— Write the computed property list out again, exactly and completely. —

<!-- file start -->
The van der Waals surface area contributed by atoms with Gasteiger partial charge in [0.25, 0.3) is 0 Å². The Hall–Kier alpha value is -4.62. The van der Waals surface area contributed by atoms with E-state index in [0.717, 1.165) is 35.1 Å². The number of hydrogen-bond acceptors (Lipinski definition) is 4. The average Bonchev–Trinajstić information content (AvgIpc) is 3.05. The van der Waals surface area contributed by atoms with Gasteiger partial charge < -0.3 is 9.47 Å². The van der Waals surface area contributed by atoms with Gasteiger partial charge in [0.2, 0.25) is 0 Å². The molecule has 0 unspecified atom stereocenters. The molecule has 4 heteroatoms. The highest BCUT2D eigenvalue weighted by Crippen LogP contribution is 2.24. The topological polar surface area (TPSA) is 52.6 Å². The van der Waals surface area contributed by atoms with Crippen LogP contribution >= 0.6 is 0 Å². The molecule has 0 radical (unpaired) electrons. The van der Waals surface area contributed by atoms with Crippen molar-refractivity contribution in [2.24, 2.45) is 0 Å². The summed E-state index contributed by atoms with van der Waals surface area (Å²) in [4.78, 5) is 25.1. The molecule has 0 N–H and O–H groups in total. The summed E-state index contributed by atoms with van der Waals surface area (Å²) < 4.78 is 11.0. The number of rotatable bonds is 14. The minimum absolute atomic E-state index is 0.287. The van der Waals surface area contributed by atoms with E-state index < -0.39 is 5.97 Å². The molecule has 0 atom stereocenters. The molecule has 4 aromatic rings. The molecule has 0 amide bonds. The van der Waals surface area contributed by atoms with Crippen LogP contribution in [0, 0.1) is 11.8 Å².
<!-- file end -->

The van der Waals surface area contributed by atoms with Gasteiger partial charge in [0.25, 0.3) is 0 Å². The Hall–Kier alpha value is -4.62. The van der Waals surface area contributed by atoms with E-state index in [0.717, 1.165) is 35.1 Å². The number of hydrogen-bond acceptors (Lipinski definition) is 4. The average Bonchev–Trinajstić information content (AvgIpc) is 3.05. The van der Waals surface area contributed by atoms with Gasteiger partial charge < -0.3 is 9.47 Å². The van der Waals surface area contributed by atoms with Gasteiger partial charge in [0.2, 0.25) is 0 Å². The molecule has 0 unspecified atom stereocenters. The molecule has 4 heteroatoms. The highest BCUT2D eigenvalue weighted by Crippen LogP contribution is 2.24. The topological polar surface area (TPSA) is 52.6 Å². The van der Waals surface area contributed by atoms with Crippen LogP contribution >= 0.6 is 0 Å². The molecule has 0 radical (unpaired) electrons. The van der Waals surface area contributed by atoms with Crippen molar-refractivity contribution in [2.24, 2.45) is 0 Å². The summed E-state index contributed by atoms with van der Waals surface area (Å²) in [4.78, 5) is 25.1. The molecule has 0 N–H and O–H groups in total. The summed E-state index contributed by atoms with van der Waals surface area (Å²) < 4.78 is 11.0. The number of rotatable bonds is 14. The minimum absolute atomic E-state index is 0.287. The van der Waals surface area contributed by atoms with E-state index < -0.39 is 5.97 Å². The molecule has 0 atom stereocenters. The molecule has 4 aromatic rings. The molecule has 0 amide bonds. The van der Waals surface area contributed by atoms with Crippen LogP contribution in [0, 0.1) is 11.8 Å².